Great to revisit a favourite woodland and Forest School activity.
The Basic Idea
In an area with a row or quite a few trees get your group to walk slowly under the trees while holding a CD or mirror flat at the end of their nose so they can look straight up in to the canopy and feel like they are walking through it.
This activity is most interesting when leaves are on the trees but can also be good to explore the structure of bare trees in the winter.
Age group and duration
Work with any age and can take from 10 - 20mins.
Resources you will need
Old CD's (ones that you have recorded onto will not work) or mirrors.
Find a good space with lots of trees – a row of trees along an edge of a field can work well. In advance of the activity walk the route yourself with a mirror. Make sure the ground is fairly level and free of trip hazards and that it goes under lots of trees with ideally both low (although not in your face) and high branches as this gives the best effect.
Talk with the group about how to walk safely and slowly - space the group out and keep an eye on them so they do not bump into each other. Also it is great if the group can stay quiet as you may see birds in the tree tops and will be able to focus more on what you are seeing.
Tell the group to put the CD or mirror on the tip of their nose – not under it as it will fog up – then angle it so they can just see their hair and then level off so this is just out of view and now they are looking directly up. Tell the group to stay looking in the mirror as much as they can as the feeling of being in the tops of the trees will grow. Slowly lead the group on their tree top walk.
On finishing come together in a circle to share experiences and explore what the group saw and how it felt. Discuss the different shapes of leaves and colours that the group saw.
How to take it even further or make it more challenging
You can ask the group if they can be quiet to look for birds in the trees if there are any about.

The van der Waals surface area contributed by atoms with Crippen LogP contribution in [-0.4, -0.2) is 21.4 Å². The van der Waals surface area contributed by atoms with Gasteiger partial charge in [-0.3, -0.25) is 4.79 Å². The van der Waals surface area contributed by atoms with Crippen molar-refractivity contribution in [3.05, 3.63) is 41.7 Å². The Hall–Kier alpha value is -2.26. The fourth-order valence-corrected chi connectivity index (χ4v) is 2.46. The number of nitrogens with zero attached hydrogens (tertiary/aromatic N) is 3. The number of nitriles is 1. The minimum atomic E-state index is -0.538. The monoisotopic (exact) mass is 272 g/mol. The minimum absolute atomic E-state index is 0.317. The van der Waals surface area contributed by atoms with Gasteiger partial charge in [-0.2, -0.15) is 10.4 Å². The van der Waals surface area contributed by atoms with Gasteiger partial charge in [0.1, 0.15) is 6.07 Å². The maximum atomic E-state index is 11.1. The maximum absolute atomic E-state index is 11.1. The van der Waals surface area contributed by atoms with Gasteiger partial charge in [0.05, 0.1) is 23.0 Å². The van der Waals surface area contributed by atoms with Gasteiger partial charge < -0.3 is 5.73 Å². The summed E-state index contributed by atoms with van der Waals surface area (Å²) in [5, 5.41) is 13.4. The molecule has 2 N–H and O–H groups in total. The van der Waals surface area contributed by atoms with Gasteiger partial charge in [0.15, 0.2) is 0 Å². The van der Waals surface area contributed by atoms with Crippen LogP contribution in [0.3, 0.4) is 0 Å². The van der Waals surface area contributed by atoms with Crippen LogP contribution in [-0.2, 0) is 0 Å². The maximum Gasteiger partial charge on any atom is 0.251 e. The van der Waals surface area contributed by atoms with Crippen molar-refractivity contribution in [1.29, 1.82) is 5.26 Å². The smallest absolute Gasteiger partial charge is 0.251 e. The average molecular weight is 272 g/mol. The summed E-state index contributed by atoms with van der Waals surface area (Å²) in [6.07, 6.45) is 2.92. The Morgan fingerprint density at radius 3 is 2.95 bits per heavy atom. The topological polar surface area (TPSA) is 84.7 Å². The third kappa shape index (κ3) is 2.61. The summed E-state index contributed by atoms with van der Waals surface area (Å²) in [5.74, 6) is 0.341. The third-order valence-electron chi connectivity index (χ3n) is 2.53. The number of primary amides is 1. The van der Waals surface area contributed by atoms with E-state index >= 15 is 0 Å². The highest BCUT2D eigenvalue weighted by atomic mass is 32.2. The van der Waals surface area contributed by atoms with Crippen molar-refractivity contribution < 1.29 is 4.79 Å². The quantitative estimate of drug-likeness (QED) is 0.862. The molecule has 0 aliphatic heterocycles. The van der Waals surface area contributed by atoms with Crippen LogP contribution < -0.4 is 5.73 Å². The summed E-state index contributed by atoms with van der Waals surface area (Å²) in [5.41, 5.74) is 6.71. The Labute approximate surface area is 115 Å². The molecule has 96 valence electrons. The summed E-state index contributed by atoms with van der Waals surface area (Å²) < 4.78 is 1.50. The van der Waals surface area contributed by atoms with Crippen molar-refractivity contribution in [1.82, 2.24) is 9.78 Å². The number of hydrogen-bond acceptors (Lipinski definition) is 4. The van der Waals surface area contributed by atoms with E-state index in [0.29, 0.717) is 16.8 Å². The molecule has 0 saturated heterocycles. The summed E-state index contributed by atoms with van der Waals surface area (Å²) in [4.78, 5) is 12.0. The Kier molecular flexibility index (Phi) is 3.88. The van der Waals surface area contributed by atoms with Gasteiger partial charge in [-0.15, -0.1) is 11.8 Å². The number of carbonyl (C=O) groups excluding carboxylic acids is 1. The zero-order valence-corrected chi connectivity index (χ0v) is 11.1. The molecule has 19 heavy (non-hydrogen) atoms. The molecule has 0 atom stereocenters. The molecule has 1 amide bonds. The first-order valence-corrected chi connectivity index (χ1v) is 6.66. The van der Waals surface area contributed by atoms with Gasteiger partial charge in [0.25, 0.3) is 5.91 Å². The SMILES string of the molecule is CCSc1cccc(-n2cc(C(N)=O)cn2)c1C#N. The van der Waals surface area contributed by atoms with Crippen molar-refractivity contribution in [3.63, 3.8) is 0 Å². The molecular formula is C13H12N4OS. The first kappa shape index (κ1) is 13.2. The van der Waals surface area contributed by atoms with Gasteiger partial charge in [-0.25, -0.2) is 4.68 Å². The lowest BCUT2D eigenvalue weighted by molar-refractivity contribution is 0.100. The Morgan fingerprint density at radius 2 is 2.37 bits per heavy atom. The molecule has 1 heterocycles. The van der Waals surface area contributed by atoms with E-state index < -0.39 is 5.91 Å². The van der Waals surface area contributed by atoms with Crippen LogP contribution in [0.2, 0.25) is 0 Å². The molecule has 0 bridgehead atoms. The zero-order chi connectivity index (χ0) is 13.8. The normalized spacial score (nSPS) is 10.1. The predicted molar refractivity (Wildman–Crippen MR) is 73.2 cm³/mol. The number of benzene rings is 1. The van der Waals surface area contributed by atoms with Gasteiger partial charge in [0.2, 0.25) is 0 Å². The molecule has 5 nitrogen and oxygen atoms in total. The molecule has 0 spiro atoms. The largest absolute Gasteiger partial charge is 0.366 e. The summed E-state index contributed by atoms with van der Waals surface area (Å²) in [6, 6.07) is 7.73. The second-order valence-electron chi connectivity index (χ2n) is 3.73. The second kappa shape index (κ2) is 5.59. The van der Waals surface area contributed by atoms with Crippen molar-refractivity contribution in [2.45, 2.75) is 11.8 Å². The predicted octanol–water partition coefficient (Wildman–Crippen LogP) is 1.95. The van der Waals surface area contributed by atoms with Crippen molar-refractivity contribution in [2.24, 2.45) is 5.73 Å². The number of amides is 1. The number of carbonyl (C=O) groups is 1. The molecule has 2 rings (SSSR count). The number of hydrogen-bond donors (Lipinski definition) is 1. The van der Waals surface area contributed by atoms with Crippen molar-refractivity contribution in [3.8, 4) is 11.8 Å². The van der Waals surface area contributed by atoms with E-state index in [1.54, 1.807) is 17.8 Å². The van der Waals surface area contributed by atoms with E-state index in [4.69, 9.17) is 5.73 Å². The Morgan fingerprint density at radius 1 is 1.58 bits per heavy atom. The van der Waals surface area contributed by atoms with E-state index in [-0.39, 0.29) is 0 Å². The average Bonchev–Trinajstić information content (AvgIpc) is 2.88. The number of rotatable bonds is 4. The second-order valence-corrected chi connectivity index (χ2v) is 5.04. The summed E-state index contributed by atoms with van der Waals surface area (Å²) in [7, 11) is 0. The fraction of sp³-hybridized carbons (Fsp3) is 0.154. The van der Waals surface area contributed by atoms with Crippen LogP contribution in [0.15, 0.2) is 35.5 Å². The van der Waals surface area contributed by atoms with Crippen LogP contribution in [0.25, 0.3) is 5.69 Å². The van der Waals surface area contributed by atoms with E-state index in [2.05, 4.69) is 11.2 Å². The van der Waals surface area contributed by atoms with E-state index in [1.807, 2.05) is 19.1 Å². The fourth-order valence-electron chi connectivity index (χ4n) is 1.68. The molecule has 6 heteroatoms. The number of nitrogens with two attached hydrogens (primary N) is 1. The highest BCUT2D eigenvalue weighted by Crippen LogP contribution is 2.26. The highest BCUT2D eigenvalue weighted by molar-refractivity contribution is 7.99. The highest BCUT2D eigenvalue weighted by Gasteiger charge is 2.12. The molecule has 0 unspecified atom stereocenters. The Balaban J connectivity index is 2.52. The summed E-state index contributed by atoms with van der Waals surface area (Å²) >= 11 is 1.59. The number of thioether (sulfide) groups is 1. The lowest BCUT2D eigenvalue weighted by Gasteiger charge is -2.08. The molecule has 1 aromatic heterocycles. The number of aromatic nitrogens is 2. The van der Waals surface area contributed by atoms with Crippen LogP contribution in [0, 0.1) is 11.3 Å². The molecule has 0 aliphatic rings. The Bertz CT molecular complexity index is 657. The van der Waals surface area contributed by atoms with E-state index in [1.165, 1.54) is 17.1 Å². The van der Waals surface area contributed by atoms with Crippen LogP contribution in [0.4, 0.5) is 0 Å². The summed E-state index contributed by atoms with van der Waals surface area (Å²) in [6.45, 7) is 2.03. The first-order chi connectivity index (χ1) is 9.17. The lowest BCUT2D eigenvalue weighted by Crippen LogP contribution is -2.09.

If the leaves are on the trees get the group to look for holes in the leaves. Following the activity you can then discuss what has made the holes and which insects might live and feed on different trees. You can then also discuss what might feed on these insects and explore food chains on trees.
A partnership project with Ben Carpenter founder of Grassroot Communities CIC
I am working to develop a new project exploring outdoor learning and forest school activities and programmes for all ages in my local park. All schools that are within walking distance of Greville Smyth Park are being offered the opportunity to benefit from learning outdoors in a local community green space which will connect them to nature through hands-on learning experiences.
Sessions will be tailored to the learning and developmental needs of pupils and will enhance learning across a broad range of subject areas as well as supporting the personal development of children through building confidence, self esteem, communication and inter personal skills. Progressive programmes of activity will be on offer which will have the most impact through building on the experience of each session which will be cumulative in its effect on children’s levels of engagement with learning. This will also develop a long lasting positive relationship with a local green space and increased levels of confidence for children being out in their local community. In addition one off sessions will also be possible to support wider learning in school settings.